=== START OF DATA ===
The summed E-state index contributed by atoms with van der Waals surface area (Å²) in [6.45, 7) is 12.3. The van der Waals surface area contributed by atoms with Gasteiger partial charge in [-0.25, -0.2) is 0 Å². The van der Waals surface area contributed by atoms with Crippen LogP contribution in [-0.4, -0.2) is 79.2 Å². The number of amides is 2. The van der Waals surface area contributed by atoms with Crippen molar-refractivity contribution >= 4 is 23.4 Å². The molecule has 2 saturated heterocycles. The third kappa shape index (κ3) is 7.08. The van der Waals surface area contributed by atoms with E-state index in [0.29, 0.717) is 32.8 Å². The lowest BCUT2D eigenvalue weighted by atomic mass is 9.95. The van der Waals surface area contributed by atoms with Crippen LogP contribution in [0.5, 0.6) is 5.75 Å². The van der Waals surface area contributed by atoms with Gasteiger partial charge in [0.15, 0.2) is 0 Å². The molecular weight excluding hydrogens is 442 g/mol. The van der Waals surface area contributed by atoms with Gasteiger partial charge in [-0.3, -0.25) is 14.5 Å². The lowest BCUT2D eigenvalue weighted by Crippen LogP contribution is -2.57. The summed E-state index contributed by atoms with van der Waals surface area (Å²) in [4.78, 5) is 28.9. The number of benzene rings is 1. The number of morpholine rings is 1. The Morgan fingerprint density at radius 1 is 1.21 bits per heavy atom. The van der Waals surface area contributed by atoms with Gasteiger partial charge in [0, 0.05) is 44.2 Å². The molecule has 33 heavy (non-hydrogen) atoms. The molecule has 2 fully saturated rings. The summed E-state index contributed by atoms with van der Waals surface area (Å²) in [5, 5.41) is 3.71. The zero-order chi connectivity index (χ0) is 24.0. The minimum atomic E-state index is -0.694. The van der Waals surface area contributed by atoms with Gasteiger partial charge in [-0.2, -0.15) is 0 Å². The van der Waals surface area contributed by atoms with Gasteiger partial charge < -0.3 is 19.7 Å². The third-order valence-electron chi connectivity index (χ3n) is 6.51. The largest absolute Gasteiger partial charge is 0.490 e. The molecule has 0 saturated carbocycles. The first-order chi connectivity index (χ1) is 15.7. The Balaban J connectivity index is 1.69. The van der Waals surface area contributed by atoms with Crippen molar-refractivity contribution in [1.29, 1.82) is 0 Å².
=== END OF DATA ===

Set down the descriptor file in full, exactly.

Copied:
The summed E-state index contributed by atoms with van der Waals surface area (Å²) in [6.45, 7) is 12.3. The van der Waals surface area contributed by atoms with Gasteiger partial charge in [-0.25, -0.2) is 0 Å². The van der Waals surface area contributed by atoms with Crippen LogP contribution in [-0.4, -0.2) is 79.2 Å². The number of amides is 2. The van der Waals surface area contributed by atoms with Crippen molar-refractivity contribution >= 4 is 23.4 Å². The molecule has 2 saturated heterocycles. The third kappa shape index (κ3) is 7.08. The van der Waals surface area contributed by atoms with E-state index in [0.29, 0.717) is 32.8 Å². The lowest BCUT2D eigenvalue weighted by atomic mass is 9.95. The van der Waals surface area contributed by atoms with Crippen LogP contribution in [0.5, 0.6) is 5.75 Å². The van der Waals surface area contributed by atoms with Gasteiger partial charge in [0.15, 0.2) is 0 Å². The molecular weight excluding hydrogens is 442 g/mol. The van der Waals surface area contributed by atoms with Gasteiger partial charge in [-0.3, -0.25) is 14.5 Å². The lowest BCUT2D eigenvalue weighted by Crippen LogP contribution is -2.57. The summed E-state index contributed by atoms with van der Waals surface area (Å²) in [4.78, 5) is 28.9. The number of benzene rings is 1. The number of morpholine rings is 1. The Morgan fingerprint density at radius 1 is 1.21 bits per heavy atom. The van der Waals surface area contributed by atoms with Gasteiger partial charge in [0, 0.05) is 44.2 Å². The molecule has 33 heavy (non-hydrogen) atoms. The molecule has 2 fully saturated rings. The summed E-state index contributed by atoms with van der Waals surface area (Å²) in [5, 5.41) is 3.71. The zero-order chi connectivity index (χ0) is 24.0. The minimum atomic E-state index is -0.694. The van der Waals surface area contributed by atoms with Gasteiger partial charge in [-0.2, -0.15) is 0 Å². The van der Waals surface area contributed by atoms with Gasteiger partial charge < -0.3 is 19.7 Å². The third-order valence-electron chi connectivity index (χ3n) is 6.51. The largest absolute Gasteiger partial charge is 0.490 e. The molecule has 0 saturated carbocycles. The first-order chi connectivity index (χ1) is 15.7. The Balaban J connectivity index is 1.69. The van der Waals surface area contributed by atoms with Crippen molar-refractivity contribution in [1.29, 1.82) is 0 Å².